As cheap as chickens
Mark Fisher (» Chickens, class and Hugh Fearnley-Whittingstall, 26 January) is right that many of our food “choices” are based on what we can afford. However, the issue is also the impact that food has on our health.
Food is big business. In an effort to maximise profits, corners are cut at every stage – with disastrous consequences. Half the chickens on sale at British supermarkets are contaminated with campylobacter – which can causes nasty food poisoning with severe diarrhoea.
Both supermarkets and food producers go out of their way to promote unhealthy food in the form of ready meals and fast food.
They can make far more profit by taking cheap ingredients, processing them and selling them for much more than the sum of their parts than merely selling a simple potato or apple.
By adding salt, sugar, fat and a cocktail of other chemicals they create the ready meals that a massive advertising industry then sells to us.
This is a real concern. Working class people are sold bad food but then blamed for having a poor diet. And it has a real impact on health and life chances – obesity is on the increase, type 2 diabetes has now been found in children in Britain for the first time and coronary heart disease is the biggest killer in Britain.
There is a genuine interest in food at the moment – and not just among the middle classes Mark refers to. Programmes such as Jamie Oliver’s school dinners series highlighted the rubbish children were being fed by private catering companies. This gave confidence to local campaigns for better school food.
It can be very hard for ordinary people not only to afford healthy ingredients but also to have the time and energy to prepare meals.
It is not good enough to dismiss organic and ethical food as “expensive posh food” as Mark does. We want to fight so that people can have genuine choice and access to good quality food – this means challenging the power and profits of the supermarkets and food corporations.
Amy Leather, Manchester
Mark Fisher (» Chickens, class and Hugh Fearnley-Whittingstall, 26 January) seems to applaud those who buy the cheapest food instead of recognising that we can fight back against the low wages and inadequate benefits that give people no other choice.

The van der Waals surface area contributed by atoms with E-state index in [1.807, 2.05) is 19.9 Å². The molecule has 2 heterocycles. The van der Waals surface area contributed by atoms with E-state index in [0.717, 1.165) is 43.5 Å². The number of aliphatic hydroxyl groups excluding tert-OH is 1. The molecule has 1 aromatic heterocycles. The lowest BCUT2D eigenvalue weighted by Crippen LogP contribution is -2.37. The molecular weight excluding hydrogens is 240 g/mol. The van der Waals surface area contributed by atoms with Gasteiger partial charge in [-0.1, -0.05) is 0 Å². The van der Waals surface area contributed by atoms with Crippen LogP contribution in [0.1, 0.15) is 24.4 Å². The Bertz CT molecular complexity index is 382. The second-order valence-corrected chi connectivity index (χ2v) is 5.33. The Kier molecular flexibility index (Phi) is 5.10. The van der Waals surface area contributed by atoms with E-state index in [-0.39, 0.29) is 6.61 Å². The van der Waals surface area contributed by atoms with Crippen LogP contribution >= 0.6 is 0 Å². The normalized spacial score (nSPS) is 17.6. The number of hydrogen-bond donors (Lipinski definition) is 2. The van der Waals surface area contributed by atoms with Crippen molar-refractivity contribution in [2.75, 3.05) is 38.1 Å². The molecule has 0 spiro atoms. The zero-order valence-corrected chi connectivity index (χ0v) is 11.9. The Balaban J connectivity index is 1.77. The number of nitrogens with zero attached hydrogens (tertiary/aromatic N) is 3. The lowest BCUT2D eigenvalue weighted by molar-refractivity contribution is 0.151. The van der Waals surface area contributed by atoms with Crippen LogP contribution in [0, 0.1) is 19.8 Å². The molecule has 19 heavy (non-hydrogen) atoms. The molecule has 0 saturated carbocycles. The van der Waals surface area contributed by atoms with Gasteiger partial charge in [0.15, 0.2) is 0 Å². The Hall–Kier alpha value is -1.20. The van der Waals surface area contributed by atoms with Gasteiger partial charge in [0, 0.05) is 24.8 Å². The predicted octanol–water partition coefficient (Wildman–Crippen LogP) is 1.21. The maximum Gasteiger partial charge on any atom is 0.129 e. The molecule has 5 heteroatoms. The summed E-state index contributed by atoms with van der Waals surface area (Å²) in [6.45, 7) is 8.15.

Factory farming is part of a long tradition of the adulteration of food for the poor to make profits for the rich. The co-op was founded by working people to combat this and provide cheap and healthy food, taking control of supplies out of the hands of their bosses so that workers were no longer forced to spend their wages at the company store.
It took the outbreak of BSE before we learned about the relaxation of controls on cattle feed and what went into the meat used to make the cheap beefburgers for our children’s school dinners. In this context, knowledge is power. We do not want our children poisoned.
Many of the TV programmes concentrate on the welfare of the chickens, but the big supermarket chains care no more for the welfare of the workers who process them, the farmers who are pressured into producing ever cheaper chickens, or the health of the customers who eat them. All they care about is the level of their profits and, in the case of Tesco, an ever-increasing market-share.
Sarah Cox, North West London
Russian invasion of Afghanistan was wrong
John Wight (» Letters, 26 January) claims that the purpose of the Soviet invasion of Afghanistan in 1979 was to intervene in a struggle “between the forces of human progress and barbarism”.
In fact the Russians’ motives were exactly the same as those of the Tsar and British imperialism, who meddled in Afghanistan in the 19th century, and the US today – to protect their imperialist interests in a region of vital strategic interest.
The Soviet invasion was a disaster for the people of Afghanistan.
It left one million dead and the country even more impoverished than before.
The claim that the Russians were invited in to defend a progressive and popular Afghan government is a myth.
The Russians invaded to ensure that Afghanistan remained pro-Soviet.
The Afghan government, while it had carried out some measures that benefited women and the poor, had attempted to do so without seeking to build popular support beyond the urban intelligentsia.
It had brutally repressed all opposition.
The role of a supposedly left wing government in supporting the invasion further discredited the left and opened the door for the reactionary warlords that control most of the country today.
This is one of the reasons the left is still weak in Afghanistan.
Afghan society can only be transformed in the interests of the mass of the people by workers and peasants taking their lives into their own hands.
Liberation cannot be dictated from above by any government, no matter how well-intentioned.
The precondition for achieving this is the expulsion of all imperialist forces from the country.
The first duty of socialists is to oppose imperialism in all its forms – whatever our disagreements with those fighting back.
Tony Phillips, East London
Council housing more secure than private
The government should acknowledge the growing divide between the “ever increasing” rich, and the “ever demoralised” poor, by embracing the Fourth Option – direct investment in council housing.
My wife and I are registered on our local borough’s housing waiting list.